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As a 22-year-old grad starting a career in fashion (and hopefully, one day, my own size-inclusive clothing line), I am drawn to guys who are funny and ambitious.

There’s no bigger turn-off than someone who does the bare minimum—except maybe body odour. Being 5’9″, I still like to be able to look up to my man, literally.

However, I recently went on a date with a guy who was tall, handsome, funny and had his shit (relatively) together. I responded saying it was all over my Ok Cupid profile, which it turns out he never read.

We met in the late afternoon and enjoyed our frozen yogurt in perfect patio weather. At the end of the date, our first kiss quickly turned into a handsy makeout session in the backseat of my car. He said, “I’m bouncing; that’s f-cked up,” and jumped out of the car, spat on the ground, slammed the car door and walked away.

As a transgender woman, my relationship with online dating is complicated to say the least.

With my accounts on Ok Cupid, Tinder, Hinge, Coffee Meets Bagel and Christian Mingle, I am subjected to the same kind of messages from Mr.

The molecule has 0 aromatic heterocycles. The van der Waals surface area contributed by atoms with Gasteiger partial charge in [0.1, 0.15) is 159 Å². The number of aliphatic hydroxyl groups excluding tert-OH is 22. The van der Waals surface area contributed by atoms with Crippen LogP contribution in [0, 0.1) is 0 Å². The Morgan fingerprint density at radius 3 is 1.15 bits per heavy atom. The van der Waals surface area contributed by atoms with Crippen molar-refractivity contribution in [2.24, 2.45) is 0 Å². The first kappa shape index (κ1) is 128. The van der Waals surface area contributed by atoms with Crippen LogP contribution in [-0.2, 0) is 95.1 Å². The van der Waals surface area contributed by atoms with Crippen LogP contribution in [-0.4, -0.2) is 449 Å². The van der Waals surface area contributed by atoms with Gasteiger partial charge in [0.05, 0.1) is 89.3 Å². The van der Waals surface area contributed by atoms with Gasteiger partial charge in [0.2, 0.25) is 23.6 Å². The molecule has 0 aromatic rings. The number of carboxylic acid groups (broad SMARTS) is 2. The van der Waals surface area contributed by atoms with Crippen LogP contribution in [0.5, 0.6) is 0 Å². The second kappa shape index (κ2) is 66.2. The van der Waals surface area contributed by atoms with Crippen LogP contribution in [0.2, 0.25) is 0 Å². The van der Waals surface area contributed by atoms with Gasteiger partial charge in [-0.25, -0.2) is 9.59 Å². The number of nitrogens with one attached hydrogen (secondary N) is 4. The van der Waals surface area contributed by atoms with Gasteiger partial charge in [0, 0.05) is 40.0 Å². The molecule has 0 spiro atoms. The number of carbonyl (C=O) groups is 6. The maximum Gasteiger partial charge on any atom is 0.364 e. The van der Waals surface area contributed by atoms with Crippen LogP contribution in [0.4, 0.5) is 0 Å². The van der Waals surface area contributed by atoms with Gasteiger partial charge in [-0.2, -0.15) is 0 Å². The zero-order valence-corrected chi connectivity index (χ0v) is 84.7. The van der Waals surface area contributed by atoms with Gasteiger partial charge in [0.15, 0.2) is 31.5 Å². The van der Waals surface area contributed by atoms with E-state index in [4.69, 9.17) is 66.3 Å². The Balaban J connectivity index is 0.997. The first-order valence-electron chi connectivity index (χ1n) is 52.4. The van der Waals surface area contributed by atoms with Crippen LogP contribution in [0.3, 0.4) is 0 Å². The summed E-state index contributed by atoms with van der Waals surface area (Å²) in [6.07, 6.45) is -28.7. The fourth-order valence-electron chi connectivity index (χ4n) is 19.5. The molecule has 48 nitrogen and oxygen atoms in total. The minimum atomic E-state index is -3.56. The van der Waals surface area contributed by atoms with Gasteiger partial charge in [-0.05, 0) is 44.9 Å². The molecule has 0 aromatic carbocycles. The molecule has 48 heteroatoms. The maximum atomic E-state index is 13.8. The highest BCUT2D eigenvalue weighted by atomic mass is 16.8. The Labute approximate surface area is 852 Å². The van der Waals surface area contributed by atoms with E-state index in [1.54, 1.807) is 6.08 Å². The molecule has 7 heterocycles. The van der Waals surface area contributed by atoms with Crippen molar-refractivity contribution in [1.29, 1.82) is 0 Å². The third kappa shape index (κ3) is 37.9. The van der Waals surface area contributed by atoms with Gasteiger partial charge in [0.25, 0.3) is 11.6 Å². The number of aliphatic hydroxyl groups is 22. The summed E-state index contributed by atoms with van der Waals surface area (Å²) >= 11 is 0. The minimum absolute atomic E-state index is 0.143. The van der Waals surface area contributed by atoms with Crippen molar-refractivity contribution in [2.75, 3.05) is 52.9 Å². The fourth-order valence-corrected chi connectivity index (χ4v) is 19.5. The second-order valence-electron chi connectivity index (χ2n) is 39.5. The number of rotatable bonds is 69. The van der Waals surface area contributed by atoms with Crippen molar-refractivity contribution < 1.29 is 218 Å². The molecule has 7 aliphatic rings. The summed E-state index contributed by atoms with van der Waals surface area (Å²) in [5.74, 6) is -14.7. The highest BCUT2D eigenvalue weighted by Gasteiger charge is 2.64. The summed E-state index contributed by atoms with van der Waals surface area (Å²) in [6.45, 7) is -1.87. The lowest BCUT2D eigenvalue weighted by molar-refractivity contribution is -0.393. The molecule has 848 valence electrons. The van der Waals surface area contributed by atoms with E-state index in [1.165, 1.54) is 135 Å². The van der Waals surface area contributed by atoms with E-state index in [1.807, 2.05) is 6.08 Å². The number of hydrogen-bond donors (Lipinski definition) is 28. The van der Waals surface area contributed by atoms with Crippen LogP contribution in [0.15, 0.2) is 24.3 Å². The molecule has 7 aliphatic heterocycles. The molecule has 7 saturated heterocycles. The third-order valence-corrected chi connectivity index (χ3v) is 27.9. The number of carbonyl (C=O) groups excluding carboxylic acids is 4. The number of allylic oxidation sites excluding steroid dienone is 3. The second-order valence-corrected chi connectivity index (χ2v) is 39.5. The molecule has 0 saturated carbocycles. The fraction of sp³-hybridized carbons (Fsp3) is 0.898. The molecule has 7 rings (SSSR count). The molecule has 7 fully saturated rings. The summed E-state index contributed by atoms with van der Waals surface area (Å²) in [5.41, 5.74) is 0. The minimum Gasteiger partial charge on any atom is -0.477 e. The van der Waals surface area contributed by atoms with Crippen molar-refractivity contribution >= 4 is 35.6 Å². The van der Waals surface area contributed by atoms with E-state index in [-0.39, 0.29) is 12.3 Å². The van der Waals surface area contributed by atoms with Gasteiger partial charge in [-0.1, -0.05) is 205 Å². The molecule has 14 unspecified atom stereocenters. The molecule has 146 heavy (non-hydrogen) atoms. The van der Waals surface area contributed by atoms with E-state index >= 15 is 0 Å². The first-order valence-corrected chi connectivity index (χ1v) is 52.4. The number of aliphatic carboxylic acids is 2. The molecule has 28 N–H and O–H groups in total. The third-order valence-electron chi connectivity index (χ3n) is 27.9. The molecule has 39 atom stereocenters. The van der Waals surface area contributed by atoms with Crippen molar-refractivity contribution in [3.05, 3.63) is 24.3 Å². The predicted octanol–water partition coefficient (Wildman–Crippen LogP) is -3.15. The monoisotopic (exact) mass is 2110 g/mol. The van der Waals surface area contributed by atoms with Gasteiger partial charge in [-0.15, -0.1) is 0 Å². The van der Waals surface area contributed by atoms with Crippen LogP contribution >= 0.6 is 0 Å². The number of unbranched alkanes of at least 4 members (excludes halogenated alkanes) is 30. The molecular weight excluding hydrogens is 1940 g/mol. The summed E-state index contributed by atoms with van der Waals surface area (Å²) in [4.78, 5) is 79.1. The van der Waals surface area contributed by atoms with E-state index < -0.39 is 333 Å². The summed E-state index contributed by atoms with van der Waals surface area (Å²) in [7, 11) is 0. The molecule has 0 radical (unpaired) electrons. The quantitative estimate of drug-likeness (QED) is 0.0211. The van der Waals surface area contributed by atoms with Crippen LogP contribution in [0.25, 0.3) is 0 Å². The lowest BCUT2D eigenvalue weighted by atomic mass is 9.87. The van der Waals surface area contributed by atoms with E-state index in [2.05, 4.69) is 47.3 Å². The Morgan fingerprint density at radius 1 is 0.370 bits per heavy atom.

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Since transitioning in I haven’t reacted positively to guys who hit on me in person because I haven’t mastered the art of telling them that we have “the same parts.” For the past three years, Tinder has been my gateway into online dating as a transgender woman.

I stayed in my back seat for probably five minutes to make sure he was gone.

When I got back into the front seat to drive home, I still felt uneasy.

These guys want to chill somewhere less public or exclusively at their place so they won’t be seen with me.

I have actually “dated” (if you can even call it that) some of these men, including one guy who checked his apartment’s hallway to make sure his neighbours wouldn’t see me leave his place.

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